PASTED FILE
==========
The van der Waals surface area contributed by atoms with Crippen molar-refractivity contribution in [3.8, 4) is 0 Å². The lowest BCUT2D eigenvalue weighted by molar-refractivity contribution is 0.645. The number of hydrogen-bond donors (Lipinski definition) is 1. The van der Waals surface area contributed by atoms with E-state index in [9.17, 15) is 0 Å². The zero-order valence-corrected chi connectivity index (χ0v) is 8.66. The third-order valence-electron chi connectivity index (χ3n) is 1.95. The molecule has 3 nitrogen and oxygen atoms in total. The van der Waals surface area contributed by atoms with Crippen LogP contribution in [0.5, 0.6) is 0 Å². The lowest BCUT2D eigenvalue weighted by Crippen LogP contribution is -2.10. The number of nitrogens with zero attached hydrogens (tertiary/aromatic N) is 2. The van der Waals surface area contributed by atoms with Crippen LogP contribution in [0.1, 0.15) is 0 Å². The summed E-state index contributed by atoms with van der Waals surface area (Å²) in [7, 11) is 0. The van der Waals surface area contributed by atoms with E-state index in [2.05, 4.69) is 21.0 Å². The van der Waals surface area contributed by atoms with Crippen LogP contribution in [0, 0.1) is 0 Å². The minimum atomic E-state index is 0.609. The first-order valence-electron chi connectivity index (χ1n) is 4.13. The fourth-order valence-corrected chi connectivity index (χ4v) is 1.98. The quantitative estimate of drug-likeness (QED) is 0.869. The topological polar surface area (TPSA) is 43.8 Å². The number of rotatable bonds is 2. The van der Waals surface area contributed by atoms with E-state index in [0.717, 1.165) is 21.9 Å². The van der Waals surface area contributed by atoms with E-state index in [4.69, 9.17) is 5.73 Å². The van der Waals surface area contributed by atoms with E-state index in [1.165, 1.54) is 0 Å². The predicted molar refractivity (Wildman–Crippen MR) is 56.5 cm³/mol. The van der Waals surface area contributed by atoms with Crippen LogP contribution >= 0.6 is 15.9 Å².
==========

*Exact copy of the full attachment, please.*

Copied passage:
The van der Waals surface area contributed by atoms with Crippen molar-refractivity contribution in [3.8, 4) is 0 Å². The lowest BCUT2D eigenvalue weighted by molar-refractivity contribution is 0.645. The number of hydrogen-bond donors (Lipinski definition) is 1. The van der Waals surface area contributed by atoms with E-state index in [9.17, 15) is 0 Å². The zero-order valence-corrected chi connectivity index (χ0v) is 8.66. The third-order valence-electron chi connectivity index (χ3n) is 1.95. The molecule has 3 nitrogen and oxygen atoms in total. The van der Waals surface area contributed by atoms with Crippen LogP contribution in [0.5, 0.6) is 0 Å². The lowest BCUT2D eigenvalue weighted by Crippen LogP contribution is -2.10. The number of nitrogens with zero attached hydrogens (tertiary/aromatic N) is 2. The van der Waals surface area contributed by atoms with Crippen LogP contribution in [0.1, 0.15) is 0 Å². The summed E-state index contributed by atoms with van der Waals surface area (Å²) in [7, 11) is 0. The van der Waals surface area contributed by atoms with E-state index in [2.05, 4.69) is 21.0 Å². The van der Waals surface area contributed by atoms with Crippen LogP contribution in [0, 0.1) is 0 Å². The minimum atomic E-state index is 0.609. The first-order valence-electron chi connectivity index (χ1n) is 4.13. The fourth-order valence-corrected chi connectivity index (χ4v) is 1.98. The quantitative estimate of drug-likeness (QED) is 0.869. The topological polar surface area (TPSA) is 43.8 Å². The number of rotatable bonds is 2. The van der Waals surface area contributed by atoms with E-state index in [0.717, 1.165) is 21.9 Å². The van der Waals surface area contributed by atoms with E-state index in [4.69, 9.17) is 5.73 Å². The van der Waals surface area contributed by atoms with E-state index in [1.165, 1.54) is 0 Å². The predicted molar refractivity (Wildman–Crippen MR) is 56.5 cm³/mol. The van der Waals surface area contributed by atoms with Crippen LogP contribution >= 0.6 is 15.9 Å².